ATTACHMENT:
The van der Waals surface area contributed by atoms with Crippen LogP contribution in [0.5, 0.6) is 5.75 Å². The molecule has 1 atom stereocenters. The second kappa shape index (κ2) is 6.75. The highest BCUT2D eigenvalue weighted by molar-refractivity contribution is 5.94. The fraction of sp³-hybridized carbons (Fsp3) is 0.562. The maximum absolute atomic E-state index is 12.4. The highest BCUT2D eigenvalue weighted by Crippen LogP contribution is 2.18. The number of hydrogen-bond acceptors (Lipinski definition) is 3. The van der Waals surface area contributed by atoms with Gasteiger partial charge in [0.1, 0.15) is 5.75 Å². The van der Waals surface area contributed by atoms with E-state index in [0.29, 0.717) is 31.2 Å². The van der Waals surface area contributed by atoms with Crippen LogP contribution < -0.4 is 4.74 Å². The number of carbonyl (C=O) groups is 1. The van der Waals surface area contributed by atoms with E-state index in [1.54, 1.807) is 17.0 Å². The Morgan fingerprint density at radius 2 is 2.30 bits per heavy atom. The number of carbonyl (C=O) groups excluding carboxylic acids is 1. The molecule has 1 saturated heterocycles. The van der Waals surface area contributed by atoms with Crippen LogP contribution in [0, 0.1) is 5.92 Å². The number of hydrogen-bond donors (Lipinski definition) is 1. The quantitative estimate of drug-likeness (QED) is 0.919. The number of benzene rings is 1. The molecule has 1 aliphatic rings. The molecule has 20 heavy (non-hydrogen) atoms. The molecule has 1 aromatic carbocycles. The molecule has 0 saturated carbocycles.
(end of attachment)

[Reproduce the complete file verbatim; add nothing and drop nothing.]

The van der Waals surface area contributed by atoms with Crippen LogP contribution in [0.5, 0.6) is 5.75 Å². The molecule has 1 atom stereocenters. The second kappa shape index (κ2) is 6.75. The highest BCUT2D eigenvalue weighted by molar-refractivity contribution is 5.94. The fraction of sp³-hybridized carbons (Fsp3) is 0.562. The maximum absolute atomic E-state index is 12.4. The highest BCUT2D eigenvalue weighted by Crippen LogP contribution is 2.18. The number of hydrogen-bond acceptors (Lipinski definition) is 3. The van der Waals surface area contributed by atoms with Gasteiger partial charge in [0.1, 0.15) is 5.75 Å². The van der Waals surface area contributed by atoms with E-state index in [0.29, 0.717) is 31.2 Å². The van der Waals surface area contributed by atoms with Crippen LogP contribution < -0.4 is 4.74 Å². The number of carbonyl (C=O) groups is 1. The van der Waals surface area contributed by atoms with E-state index in [1.54, 1.807) is 17.0 Å². The Morgan fingerprint density at radius 2 is 2.30 bits per heavy atom. The number of carbonyl (C=O) groups excluding carboxylic acids is 1. The molecule has 1 saturated heterocycles. The van der Waals surface area contributed by atoms with Crippen LogP contribution in [0, 0.1) is 5.92 Å². The number of hydrogen-bond donors (Lipinski definition) is 1. The quantitative estimate of drug-likeness (QED) is 0.919. The number of benzene rings is 1. The molecule has 1 aliphatic rings. The molecule has 20 heavy (non-hydrogen) atoms. The molecule has 1 aromatic carbocycles. The molecule has 0 saturated carbocycles.